Published in Britain at War in March 2017.
Commander Loftus William Jones VC: leadership
William Loftus Jones was born in Southsea, Hampshire, on 13 November 1879 into a family with a strong naval tradition. He was the second son of Admiral Loftus Jones and his wife Gertrude (née Gray). With his father being such a senior Royal Navy officer, it was not surprising that “Willie”, as he was affectionately known in his family, followed him into the senior service.
After being educated at Eastman’s Royal Naval Academy in Fareham, Hampshire, he rose quickly through the officer ranks and, at just 23, was in command of his own ship, the destroyer HMS Sparrowhawk in 1903. After further appointments, he was elevated to commander in June 1914.
Following the outbreak of the Great War in August 1914, Jones initially commanded the destroyer, Linnet, which, along with three other destroyers, sank the German minelayer Königin Luise as early as 5 August 1914 in the first British action of the war. From 9 October 1914, Jones commanded HMS Shark, a destroyer that, late in December 1914, clashed with the German High Seas Fleet, aggressively pursuing and helping to see off the superior force.
At 2pm on 31 May 1916, HMS Shark, captained by Jones, was providing protection from enemy submarines, along with three other destroyers and two light cruisers, for the Third Battle-Cruiser Squadron as it headed south in the North Sea in advance of the British battle fleet. No enemy ships were known to be in the vicinity and the 91-strong complement of officers and men on the Shark were as relaxed as they could be two years into the First World War. Little did they know it, but the Battle of Jutland was about to begin.
At 2.20pm, messages were received that an enemy force was at sea and the ships’ companies were soon ordered to “action stations” as they proceeded, at full speed, to intercept the enemy. At 5.40pm, German destroyers and light cruisers appeared out of the haze. When ten German destroyers launched a torpedo attack on the Third Battle-Cruiser Squadron, four British destroyers, including the Shark, broke up the offensive.
Soon after the four destroyers had returned to join their two light cruisers, three German battlecruisers appeared and started firing on the six British ships. Under a heavy fire, the Shark was hit and a shell fragment destroyed her bridge helm.
The enemy, whose bombardment was murderous, was using shrapnel, some of which struck Commander Jones in the thigh and face, leaving him to stem the flow of blood with his hands. Meanwhile, the coxswain was hit a second time and lapsed into unconsciousness.
The enemy closed in on the Shark: its after gun was put out of action almost immediately, and its crew killed or wounded, while the forward gun had already been blown away. The situation was worsening by the minute as dead and dying crew lay everywhere. Unsurprisingly, the one surgeon on board was overwhelmed by his task.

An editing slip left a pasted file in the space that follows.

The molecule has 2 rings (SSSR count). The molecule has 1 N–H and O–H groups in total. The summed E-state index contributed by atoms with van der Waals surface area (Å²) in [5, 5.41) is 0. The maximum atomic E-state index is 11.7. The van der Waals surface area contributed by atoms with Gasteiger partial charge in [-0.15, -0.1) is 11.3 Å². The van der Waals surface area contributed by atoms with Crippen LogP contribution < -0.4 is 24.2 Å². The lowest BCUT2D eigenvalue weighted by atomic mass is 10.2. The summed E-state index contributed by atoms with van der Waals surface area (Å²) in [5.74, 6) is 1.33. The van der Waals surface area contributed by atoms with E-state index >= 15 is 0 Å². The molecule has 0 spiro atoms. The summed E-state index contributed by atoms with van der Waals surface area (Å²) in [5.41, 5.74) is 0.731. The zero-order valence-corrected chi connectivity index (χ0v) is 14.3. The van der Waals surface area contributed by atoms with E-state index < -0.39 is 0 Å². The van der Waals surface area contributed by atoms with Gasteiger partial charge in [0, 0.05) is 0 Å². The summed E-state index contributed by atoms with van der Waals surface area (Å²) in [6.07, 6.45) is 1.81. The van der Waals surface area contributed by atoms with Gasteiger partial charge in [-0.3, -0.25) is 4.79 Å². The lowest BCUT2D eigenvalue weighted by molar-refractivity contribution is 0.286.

By now, the enemy was at close range and preparing for the “kill”. Commander Jones ordered the collision mats over the shot holes as desperate attempts were made to keep the ship afloat. When the crew of the last gun – amidships – was reduced to two men, the Shark’s bloodied captain stood beside it, calling the range. As one of the two men fell, weakened by the loss of blood, the captain took his place.
Then, moments later, Commander Jones was struck by a shell which blew off his right leg above the knee. As his men tied an improvised tourniquet – made from pieces of rope and wood – on his leg, Jones continued to direct the firing.
The bows of the Shark were soon disappearing below the waves and other parts were awash with water as two German destroyers closed in to only a few hundred feet in order to finish off the stricken ship. “Save yourselves,” was Commander Jones’s final orders to his men.
Some 20 survivors clambered on to two rafts and pieces of wreckage as two more torpedoes hit the Shark, blasting the dead and wounded into the water. Her stern rose up and she sank. Commander Jones, who had been placed on one of the rafts and propped in a sitting position, smiled and said: “It’s no good, lads.” Minutes later his head fell forward as he gave his final breath. He was aged 36 when he died.
Some of those who had made it on to the rafts also died from their injuries, or fell into the water and either drowned or died from the cold. Shortly after midnight, however, a flare fired from the other raft was spotted and six survivors from the 91-strong company were eventually rescued by a Danish steamer, the SS Vidar.
Shortly after his death, Commander Jones’s body was washed ashore off the coast of Sweden still in the life-belt that he had donned after being force to leave his ship. On 24 June 1916 he was buried in Fiskebäckskil Churchyard, Vastra, Götaland.
Margaret Jones, Commander Jones’s widow and mother of their daughter Linnette, made extensive inquiries into how her husband had perished and, partly as a result of her investigation, Jones’s posthumous VC was announced on 6 March 1917. The six survivors from the ship were awarded the Distinguished Service Medal (DSM). Mrs Jones received her husband’s VC from King George V at Buckingham Palace on 31 March 1917. Three years later, Mrs Jones, accompanied by Linnette, visited her husband’s grave in Sweden.
I purchased Commander Jones’s VC and service medals in 2012 in a private sale, along with a number of personal effects. Perhaps the greatest compliment to his courage came from Admiral Beatty, the Commander-in-Chief of the Grand Fleet, during the war and later the first Earl Beatty. He said: “No finer act had been produced in the annals of Her Majesty’s Navy.”
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